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Good source or unglazed stoneware/earthenware pot (with lid)?

litchick Nov 30, 2006 03:22 AM

I'm looking for an *unglazed* clay, earthenware, or stoneware bowl or small pot, perferably with a lid, to make our homemade yogurt in. Unglazed containers are best for getting the right consistency in the yogurt, and I'm having a devil of a time finding the right vessel. Ideally, I'd love something made from the kind of stoneware The Pampered Chef sells http://www.pamperedchef.com/our_products/catalog/overview.jsp?categoryCode=FH . They used to have the perfect bowl, ages ago, but have long since discontinued it. I'm looking for something that holds anywhere from 4-8 cups volume.

I've looked into South American ceramic bakers like Tierra Negra http://www.crateandbarrel.com/family.aspx?c=520&f=9109 and Pomaireware http://www.kitchendance.com/laclborup... . Romertopf or Henry Watson would be great options, but are too big.

I could probably go without a lid if the vessel were a pretty standard round size, and I could just sub one of my spare pot lids. Obviously it's important that whatever vessel I choose is food safe (lead free and cadmium free).

So, wise wise chowhounds... any ideas?

many thanks!

(edit: d'oh! spelling error in the topic title -- i hate it when i do that!)

  1. f
    fauchon Nov 30, 2006 02:00 PM

    Bennington Potters might have something....

    http://www.benningtonpotters.com/

    1. bajalover Feb 20, 2007 12:58 PM

      Pomaireware is THE way to go. I've cooked in clay pots from Mexico for years but their glazes contain lead and when new leave lead floating on top of food. Ask my friends about "silver beans" I'd made for a fiesta. (After cooking them for hours I had to throw them out so as not to poison my pals). I doubt it would be a problem with frozen foods but I wouldn't trust them. Pomaireware is the best!

      1. litchick Feb 23, 2007 11:04 AM

        Bajalover: THANKS! This has been an ongoing search for me. I had looked at Pomaireware early on, but didn't have any real info on whether it was good or not. We ended up buying a piece of the Terra Negra cookware from Crate and Barrel, and it has been pretty good until recently, but...

        So, the primary use for this covered dish is for making homemade yogurt. Unglazed pottery/stoneware is excellent for this because the excess moisture is drawn out of the yogurt by the clay, and the yogurt becomes extra thick and creamy (even if made with skim milk). Anyhow, we'd been using the C&B bowl, and it had been doing GREAT. And then the other day I noticed the finish on the outside of the bowl was kind of bubbling and flaking off. It isn't inhibiting the function of the bowl, just the aesthetics, but still. (And it does go to show that the clay is doing its job wicking away the liquid!) Even so. Pomaireware, eh? I just bought a piece online and I'm excited to give it a whirl.

        Thanks again for the post!

        4 Replies
        1. re: litchick
          bajalover Mar 22, 2007 01:08 PM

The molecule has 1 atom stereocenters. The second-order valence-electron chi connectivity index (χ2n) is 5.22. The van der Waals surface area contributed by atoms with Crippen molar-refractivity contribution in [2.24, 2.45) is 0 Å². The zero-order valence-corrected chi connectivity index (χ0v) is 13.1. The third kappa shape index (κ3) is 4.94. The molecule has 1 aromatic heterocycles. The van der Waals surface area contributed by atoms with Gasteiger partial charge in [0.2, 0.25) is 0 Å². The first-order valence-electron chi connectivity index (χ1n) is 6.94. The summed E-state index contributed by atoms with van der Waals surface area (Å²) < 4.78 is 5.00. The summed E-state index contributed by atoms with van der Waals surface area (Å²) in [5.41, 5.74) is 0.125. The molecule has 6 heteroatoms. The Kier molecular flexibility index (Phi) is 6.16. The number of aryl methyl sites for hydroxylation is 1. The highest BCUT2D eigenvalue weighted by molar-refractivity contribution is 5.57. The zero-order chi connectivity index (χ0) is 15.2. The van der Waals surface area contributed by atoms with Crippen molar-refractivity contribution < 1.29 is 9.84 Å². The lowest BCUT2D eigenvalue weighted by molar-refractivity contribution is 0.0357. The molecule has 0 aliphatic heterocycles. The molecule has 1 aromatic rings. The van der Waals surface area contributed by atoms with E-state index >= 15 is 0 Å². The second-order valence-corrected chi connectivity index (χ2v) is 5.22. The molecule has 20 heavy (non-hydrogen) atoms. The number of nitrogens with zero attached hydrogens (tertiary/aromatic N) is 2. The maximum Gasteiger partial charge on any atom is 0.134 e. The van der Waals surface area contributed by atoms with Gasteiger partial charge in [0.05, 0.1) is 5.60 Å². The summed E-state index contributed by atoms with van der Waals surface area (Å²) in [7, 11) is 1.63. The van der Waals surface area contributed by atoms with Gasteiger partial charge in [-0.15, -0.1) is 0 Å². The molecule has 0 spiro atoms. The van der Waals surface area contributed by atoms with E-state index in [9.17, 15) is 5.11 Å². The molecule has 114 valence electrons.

Hey Litchick,
          Glad the post was helpful. Just rec'd a covered roaster from 'cooking enthusiast' . com. It's the bomb. Cooking a chick in it 2-nite. Check out their website for other pieces. Also look at Kitchendance.com and gourmetsleuth.com I'm addicted & the UPS man is wondering what the H is up with the frequent deliveries, the neighbors are starting to talk!!

          1. re: litchick
            i
            itsallaboutfood Aug 28, 2007 10:57 AM

            Hi Litchick,
            Did you ever order a claypot from Pomaireware, I want to start making homemade yogurt. Did you have to season your pot in anyway, what size did you purchase, are you happy with it.
            I would love to hear from you, any comments tips would be very grateful.

            1. re: itsallaboutfood
              litchick Sep 1, 2007 09:37 AM

              Hi itsallaboutfood. Well, the quest continues. I hadn't seen the updates on this thread for a while, and since I last posted, I returned the Terra Negra bowl to C&B. The finish on the outside continued to flake, and the inside began to kind of wear away, showing up as black grains in the yogurt itself. We decided it was probably unwise to keep using it, so back it went. I *did* end up buying a pomaireware bean pot -- the smallest I could find was too large, though, for yogurt. However, as a bean pot, it rocks, and I have really enjoyed doing full-out Boston Baked Beans. The clay is really perfect for bean cooking.

              Still, though, I search for the best porous yogurt vessel. Stupid Pampered Chef -- they used to make the perfect stoneware bowl for yogurt (I covet my sister-in-law's), but they haven't made it now for years. I'm about to check out the oyamake stuff listed in kansai_mike's post!

              1. re: itsallaboutfood
                t
                tuckersue0923 Oct 15, 2007 02:57 PM

                Have you looked on Ebay for this Pampered Chef bowl?

            2. kansai_mike Mar 15, 2007 10:53 PM

              Hi litchik. Sorry I didn't get to this thread earlier. For those who are need of anything related to stoneware, we probably have what you are looking for. Stop by our online store or simply send us an email with what you are looking for and we'll find it.

              Hope the yogurt turned out well. I'll have to try your method out.

              Mike McKay
              http://oyamake.com

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